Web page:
Robert Stewart or Stuart, 1st Duke of Albany (c. 1340 - 3 September 1420) was a Scottish nobleman, who served as regent (at least partially) to three different Scottish monarchs. He was also created Earl of Menteith (28 February 1361), Earl of Fife (1361; resigned in 1372), Earl of Buchan (1394; resigned in 1406) and Earl of Atholl (1403, for the duration of Robert III's life only), in addition to his 1398 creation as Duke of Albany.
He was the illegitimate son of King Robert II of Scotland and Elizabeth Mure of Rowallan. He was legitimatised in 1349 upon his parents' marriage. The elder Robert had many children, the eldest of whom was John Stewart, Earl of Carrick. In 1361, Stewart married Mary Graham, Countess of Menteith, with whom he had several daughters and one son, Murdoch Stewart, 2nd Duke of Albany; his sister-in-law's claim to the Earldoms of Menteith and Fife allowed him to assume those titles after marriage. Robert was married a second time, to Muriella de Keith, with whom he had two sons.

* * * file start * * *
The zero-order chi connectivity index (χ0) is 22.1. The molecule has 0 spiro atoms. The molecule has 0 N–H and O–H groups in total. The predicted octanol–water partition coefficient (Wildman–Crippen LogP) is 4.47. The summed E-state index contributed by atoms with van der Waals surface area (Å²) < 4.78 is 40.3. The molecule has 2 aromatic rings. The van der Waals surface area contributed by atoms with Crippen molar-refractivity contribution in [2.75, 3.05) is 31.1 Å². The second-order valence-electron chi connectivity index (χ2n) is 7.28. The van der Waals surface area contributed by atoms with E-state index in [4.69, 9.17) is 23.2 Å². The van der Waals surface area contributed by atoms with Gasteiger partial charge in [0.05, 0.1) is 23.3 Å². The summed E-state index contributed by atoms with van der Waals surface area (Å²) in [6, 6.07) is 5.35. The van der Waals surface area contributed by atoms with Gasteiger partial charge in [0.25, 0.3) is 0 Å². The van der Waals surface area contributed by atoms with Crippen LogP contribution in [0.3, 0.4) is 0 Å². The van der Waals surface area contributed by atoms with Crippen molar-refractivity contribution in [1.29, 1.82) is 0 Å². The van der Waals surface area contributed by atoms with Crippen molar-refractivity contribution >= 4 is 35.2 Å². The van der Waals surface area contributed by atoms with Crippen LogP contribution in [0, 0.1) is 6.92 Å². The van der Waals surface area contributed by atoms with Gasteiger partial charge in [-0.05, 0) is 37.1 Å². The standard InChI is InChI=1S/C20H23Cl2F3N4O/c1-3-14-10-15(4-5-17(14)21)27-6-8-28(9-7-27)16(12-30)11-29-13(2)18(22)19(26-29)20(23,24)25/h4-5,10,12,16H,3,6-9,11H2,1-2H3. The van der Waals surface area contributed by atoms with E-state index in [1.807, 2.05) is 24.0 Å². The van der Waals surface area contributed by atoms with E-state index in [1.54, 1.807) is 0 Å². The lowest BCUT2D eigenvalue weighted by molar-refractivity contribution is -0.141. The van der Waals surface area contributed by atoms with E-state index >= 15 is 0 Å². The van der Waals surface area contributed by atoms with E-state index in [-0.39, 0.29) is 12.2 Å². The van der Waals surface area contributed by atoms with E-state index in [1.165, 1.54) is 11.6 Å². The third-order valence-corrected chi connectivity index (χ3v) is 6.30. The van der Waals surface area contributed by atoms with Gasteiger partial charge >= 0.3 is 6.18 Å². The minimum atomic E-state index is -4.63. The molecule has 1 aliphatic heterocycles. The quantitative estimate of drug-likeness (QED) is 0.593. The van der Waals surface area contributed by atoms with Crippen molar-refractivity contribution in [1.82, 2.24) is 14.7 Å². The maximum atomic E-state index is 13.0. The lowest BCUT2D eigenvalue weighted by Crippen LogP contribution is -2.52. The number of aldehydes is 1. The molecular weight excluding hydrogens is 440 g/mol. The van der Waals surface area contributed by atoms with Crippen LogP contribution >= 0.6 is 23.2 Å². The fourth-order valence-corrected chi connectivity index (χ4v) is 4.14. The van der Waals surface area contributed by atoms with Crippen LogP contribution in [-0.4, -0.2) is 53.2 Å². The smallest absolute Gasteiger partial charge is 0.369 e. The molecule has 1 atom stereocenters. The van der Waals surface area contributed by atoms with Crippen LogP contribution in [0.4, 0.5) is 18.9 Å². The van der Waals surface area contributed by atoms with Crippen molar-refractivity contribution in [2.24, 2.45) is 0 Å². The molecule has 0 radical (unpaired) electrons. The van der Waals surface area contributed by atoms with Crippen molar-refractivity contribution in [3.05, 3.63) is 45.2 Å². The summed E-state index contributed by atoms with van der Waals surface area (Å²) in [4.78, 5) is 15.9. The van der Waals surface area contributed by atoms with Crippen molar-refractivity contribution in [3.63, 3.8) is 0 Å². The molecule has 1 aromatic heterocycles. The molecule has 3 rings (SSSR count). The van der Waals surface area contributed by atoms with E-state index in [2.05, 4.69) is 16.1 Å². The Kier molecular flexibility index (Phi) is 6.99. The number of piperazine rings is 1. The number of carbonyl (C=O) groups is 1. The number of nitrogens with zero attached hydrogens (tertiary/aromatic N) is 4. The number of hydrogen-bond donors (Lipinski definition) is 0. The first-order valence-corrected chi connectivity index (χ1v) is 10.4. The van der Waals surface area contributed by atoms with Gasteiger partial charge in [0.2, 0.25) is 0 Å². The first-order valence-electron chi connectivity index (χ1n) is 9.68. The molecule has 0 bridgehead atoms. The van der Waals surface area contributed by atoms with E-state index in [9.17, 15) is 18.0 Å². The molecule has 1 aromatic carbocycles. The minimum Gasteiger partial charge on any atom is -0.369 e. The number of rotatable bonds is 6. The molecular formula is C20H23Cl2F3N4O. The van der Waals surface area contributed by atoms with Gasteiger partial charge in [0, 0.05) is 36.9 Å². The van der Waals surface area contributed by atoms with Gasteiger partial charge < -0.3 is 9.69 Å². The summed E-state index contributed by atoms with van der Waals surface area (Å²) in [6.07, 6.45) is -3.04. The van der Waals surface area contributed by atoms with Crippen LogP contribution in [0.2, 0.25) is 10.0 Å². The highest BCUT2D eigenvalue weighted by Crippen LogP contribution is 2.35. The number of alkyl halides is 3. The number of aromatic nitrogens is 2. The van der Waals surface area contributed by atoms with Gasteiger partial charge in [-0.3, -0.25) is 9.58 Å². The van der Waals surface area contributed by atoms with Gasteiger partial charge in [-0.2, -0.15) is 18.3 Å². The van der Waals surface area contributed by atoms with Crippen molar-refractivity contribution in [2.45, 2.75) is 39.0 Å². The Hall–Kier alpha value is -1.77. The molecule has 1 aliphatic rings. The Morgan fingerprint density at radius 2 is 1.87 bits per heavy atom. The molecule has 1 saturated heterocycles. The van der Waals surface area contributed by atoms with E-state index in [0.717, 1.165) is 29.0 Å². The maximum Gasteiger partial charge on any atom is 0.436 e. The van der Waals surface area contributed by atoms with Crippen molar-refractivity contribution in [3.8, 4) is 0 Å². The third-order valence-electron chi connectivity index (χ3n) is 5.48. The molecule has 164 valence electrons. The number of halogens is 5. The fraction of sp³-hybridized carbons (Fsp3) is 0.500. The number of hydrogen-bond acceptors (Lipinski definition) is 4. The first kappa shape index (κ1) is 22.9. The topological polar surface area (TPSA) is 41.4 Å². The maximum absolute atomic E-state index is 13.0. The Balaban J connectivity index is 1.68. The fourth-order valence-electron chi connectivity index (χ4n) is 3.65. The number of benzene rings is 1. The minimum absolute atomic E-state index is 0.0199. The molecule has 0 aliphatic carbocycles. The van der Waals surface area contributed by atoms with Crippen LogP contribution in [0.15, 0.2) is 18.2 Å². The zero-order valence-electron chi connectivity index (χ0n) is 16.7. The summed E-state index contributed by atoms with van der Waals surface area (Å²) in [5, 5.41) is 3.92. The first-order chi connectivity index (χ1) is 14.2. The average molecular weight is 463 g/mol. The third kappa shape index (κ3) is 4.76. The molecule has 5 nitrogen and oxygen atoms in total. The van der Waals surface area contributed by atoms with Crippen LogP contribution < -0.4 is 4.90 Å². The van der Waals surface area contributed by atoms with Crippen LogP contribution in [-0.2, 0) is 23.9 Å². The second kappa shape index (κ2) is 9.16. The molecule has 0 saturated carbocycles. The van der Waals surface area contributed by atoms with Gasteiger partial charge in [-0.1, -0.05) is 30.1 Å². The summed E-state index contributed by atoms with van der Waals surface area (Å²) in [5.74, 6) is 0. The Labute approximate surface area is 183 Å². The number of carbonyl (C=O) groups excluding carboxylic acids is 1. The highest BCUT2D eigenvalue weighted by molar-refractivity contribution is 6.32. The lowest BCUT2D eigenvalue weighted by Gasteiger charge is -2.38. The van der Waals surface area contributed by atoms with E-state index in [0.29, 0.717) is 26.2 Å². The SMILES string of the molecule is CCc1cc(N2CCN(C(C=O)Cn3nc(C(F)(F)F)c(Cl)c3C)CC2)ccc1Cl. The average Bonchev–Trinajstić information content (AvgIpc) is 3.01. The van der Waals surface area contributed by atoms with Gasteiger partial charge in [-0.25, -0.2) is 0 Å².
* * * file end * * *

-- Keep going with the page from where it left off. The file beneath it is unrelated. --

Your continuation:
During their father's reign, the Duke of Albany and Lord Carrick served as regents for their infirm father, with Albany serving as High Chamberlain of Scotland; during this time, he also led several military expeditions and raids into England. However, in 1389, Lord Carrick was incapacitated in an accident, and this "sickness of the body" caused control of the kingdom to devolve to David Stewart, Duke of Rothesay (the first dukedom created in the Scottish Peerage), the heir to the throne after Carrick acceded as Robert III. However, the English soon invaded Scotland, and several important events took place, fomenting serious differences between Albany and Rothesay, and in 1402 the latter duke mysteriously died of starvation at Falkland Palace. After the death of Robert III, Albany served as regent to James I.
He died in Stirling Castle and is interred in Dunfermline Abbey in Fife.